LLANELLI appears to be coming alive for at least one Saturday in a month with the introduction of the food and drinks market. It’s no secret that if you bring local producers together and offer them a reasonably priced pitch to sell their wares they will come and they will attract customers.
Having lived in the Notting Hill area of London for a number of years and witnessing the weekend markets in full flow around Portobello Road and the flea market at Brick Lane in the East End it became clear that people of all ages, backgrounds and social status would mix in and boost the local economy. Of course areas like Notting Hill also attracted curious tourists and a massive swell of people for the Summer Carnival.
Llanelli too can do that as we have seen with the Christmas Carnival, which made a ‘real’ return after its albeit virtual appearance last year.
Give people an opportunity to sell their arts, crafts, home grown produce, throw in some entertainers like Drag Queen, Ruby Slippers, ensure there are enough parking spaces preferably FREE and there you go, not a task and finish group on exorbitant expenses anywhere to be seen.
Llanelli like other towns has its problems many would rather see swept under the carpet or else banished to a ghetto somewhere out of the view of visitors. Notting Hill and Brick Lane had their problems too and they were dealt with by local community facilities. A combination of youth centres and churches, which came alive and provided food, a place for those less fortunate to sit in a comfy warm place for a while and to find a compassionate person to listen to their story.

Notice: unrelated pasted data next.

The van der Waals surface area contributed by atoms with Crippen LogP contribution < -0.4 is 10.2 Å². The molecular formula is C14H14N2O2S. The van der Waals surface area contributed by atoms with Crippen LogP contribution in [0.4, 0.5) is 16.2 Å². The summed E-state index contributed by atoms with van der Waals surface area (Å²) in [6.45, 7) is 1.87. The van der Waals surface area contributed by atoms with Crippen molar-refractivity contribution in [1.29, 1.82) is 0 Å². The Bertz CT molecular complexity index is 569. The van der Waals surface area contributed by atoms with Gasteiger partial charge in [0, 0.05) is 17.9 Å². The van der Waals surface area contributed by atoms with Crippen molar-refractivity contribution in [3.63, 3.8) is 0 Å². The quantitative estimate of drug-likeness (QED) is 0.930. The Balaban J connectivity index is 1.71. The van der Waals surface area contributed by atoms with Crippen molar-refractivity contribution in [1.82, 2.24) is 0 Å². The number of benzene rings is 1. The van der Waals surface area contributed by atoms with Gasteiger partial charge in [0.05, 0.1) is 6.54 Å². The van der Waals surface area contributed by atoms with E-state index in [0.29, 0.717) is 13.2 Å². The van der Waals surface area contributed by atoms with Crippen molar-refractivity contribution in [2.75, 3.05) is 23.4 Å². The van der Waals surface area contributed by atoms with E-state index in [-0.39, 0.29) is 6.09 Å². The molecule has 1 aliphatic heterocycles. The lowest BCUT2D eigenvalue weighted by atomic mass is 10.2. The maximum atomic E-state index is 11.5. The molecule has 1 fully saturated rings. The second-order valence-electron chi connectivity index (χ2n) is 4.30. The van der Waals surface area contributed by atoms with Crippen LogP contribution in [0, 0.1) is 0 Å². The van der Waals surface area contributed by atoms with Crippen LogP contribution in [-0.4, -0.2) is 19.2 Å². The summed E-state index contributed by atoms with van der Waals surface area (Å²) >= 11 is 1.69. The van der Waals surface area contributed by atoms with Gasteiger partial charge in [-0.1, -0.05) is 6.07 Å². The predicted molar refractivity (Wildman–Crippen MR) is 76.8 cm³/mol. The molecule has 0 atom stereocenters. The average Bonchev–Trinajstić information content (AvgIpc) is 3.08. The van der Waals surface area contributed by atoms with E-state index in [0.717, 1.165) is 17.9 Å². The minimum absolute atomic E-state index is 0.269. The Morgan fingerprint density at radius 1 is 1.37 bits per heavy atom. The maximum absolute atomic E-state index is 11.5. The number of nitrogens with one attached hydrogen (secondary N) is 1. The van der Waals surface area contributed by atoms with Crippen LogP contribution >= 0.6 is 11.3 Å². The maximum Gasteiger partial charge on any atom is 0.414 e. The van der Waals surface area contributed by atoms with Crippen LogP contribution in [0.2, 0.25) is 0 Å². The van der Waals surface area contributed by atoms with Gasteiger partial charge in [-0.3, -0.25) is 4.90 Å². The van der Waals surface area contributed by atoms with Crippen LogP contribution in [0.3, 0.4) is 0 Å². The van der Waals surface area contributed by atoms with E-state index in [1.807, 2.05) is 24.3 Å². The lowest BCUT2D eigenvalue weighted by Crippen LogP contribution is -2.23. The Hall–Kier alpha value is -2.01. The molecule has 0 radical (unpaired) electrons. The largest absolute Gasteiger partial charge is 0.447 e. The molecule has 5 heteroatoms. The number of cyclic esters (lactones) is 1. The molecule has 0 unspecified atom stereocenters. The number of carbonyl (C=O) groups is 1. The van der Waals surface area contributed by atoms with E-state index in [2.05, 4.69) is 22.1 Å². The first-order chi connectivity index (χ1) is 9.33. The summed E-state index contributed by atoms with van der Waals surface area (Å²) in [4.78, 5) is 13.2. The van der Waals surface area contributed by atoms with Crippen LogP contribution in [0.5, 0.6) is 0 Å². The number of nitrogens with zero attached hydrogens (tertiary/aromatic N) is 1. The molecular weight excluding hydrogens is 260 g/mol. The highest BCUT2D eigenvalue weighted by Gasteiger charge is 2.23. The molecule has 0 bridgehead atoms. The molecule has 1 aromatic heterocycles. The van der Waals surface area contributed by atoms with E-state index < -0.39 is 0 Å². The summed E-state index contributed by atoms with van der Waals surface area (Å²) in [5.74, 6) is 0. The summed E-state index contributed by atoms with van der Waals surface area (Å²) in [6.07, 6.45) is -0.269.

For all its success places like Notting Hill and Brick Lane had to combine the gentrification, and development with the reality that those less fortunate were simply not going to disappear. The underpass beneath the Westway was home to many a weary man or woman of the road, the homeless, the lonely and the destitute.
To somehow deny that this is not so in Llanelli, to hope it goes away or to turn a blind eye is simply not ethical, moral or just. A church right in the middle of Notting Hill opened its doors and welcomed all. It provided a lot of community activities and always seemed to be a beacon of light especially on cold winter evenings.
I was fortunate enough to meet a very energetic clergyman, Rev. Andrew Mawson, now Baron Mawson OBE. Andrew had been one of those people who inherited a 200 seater church in Bromley by Bow with around 12 people over 80 left in the congregation sitting where they have always sat looking like the dead had been carried out and no one had noticed. All around people were suffering and struggling but as Andrew said: Those who were meant to be helping were just filling in forms, ticking boxes and allowing in some cases people to die in terrible conditions. It sounds like something out of a Dickens novel but this was London in the 1990s.
Andrew put everything into asking the local people what they wanted and began transforming the church with a creche, a post office, a shop, a cafe, a meadow and most crucially of all, a partnership with business. Without that partnership it would not have worked. Andrew was not following the old route of waiting for handouts or funding from local government. He did ask for funding and he was constantly told that he could not do A, B and C. It prompted Andrew to name the organisation CAN. He started the first Healthy Living Centre in the UK and it attracted support from some of the highest profile politicians in the UK including Gordon Brown.